Neuromuscular adaptation after ACL reconstruction surgery



Wondering what specific muscle functions to examine when helping people optimize their function after a reconstruction surgery for Anterior Cruciate Ligament (ACL) injury? This recent review can give you useful guidance.


He, X., Leong, H. T., Lau, O. Y., Ong, M. T., & Yung, P. S. (2020). Altered Neuromuscular Activity of the Lower-Extremities During Landing Tasks in Patients With Anterior Cruciate Ligament Reconstruction: A Systematic Review of Electromyographic Studies, Journal of Sport Rehabilitation, 29(8), 1194-1203. Retrieved Jun 29, 2022, from https://journals.humankinetics.com/view/journals/jsr/29/8/article-p1194.xml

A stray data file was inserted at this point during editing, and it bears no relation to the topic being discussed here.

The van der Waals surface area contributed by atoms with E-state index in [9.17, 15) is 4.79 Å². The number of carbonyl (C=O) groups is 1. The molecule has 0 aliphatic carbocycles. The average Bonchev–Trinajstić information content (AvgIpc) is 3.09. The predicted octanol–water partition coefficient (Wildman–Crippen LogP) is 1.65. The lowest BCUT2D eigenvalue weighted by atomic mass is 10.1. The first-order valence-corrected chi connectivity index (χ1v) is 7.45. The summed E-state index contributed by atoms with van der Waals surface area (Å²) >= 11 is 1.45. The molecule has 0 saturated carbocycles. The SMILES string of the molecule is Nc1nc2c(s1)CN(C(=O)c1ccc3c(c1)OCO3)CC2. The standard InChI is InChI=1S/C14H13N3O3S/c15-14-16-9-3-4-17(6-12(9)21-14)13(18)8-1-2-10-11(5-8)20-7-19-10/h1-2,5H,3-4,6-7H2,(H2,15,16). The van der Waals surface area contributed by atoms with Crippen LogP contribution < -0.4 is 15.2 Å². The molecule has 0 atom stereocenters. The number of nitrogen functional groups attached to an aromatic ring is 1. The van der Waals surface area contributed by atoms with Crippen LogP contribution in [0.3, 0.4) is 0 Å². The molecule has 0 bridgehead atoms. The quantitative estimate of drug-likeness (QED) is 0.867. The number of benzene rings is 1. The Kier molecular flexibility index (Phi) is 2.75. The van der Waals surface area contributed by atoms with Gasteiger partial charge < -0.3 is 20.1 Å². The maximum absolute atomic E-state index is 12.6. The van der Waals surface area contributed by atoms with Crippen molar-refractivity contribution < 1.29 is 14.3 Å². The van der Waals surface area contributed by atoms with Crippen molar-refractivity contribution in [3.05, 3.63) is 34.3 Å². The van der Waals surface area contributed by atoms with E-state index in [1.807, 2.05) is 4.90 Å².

In a nutshell, people with ACL reconstruction quite consistently showed earlier co-contraction of quadriceps and hamstrings at landing after a jump. This can theoretically delay the stabilization function of gluteus Maximus/medius and gastrocnemius. But the results regarding glute muscles and gastrocnemius were varied due to possible confounding factors such as gender and types of graft.


Even though it was not directly discussed in this review article, it would be also beneficial to look into popliteus as it is an important local stabilizer for the knee on many occasions. In addition, if the glutes become deficient, trunk stabilizers can commonly compensate to support the stance limb when walking. Therefore it will be also helpful to look into the muscles that have a synergistic relationship with gluteal muscles in one leg standing. They are hip abductors, hip adductors, and opposite quadratus lumborum. They are often collectively called Lateral Sling System and is shown in the picture below.

Source: Gibbons, J. (2017). Functional anatomy of the pelvis and the sacroiliac joint: A practical guide. North Atlantic Books.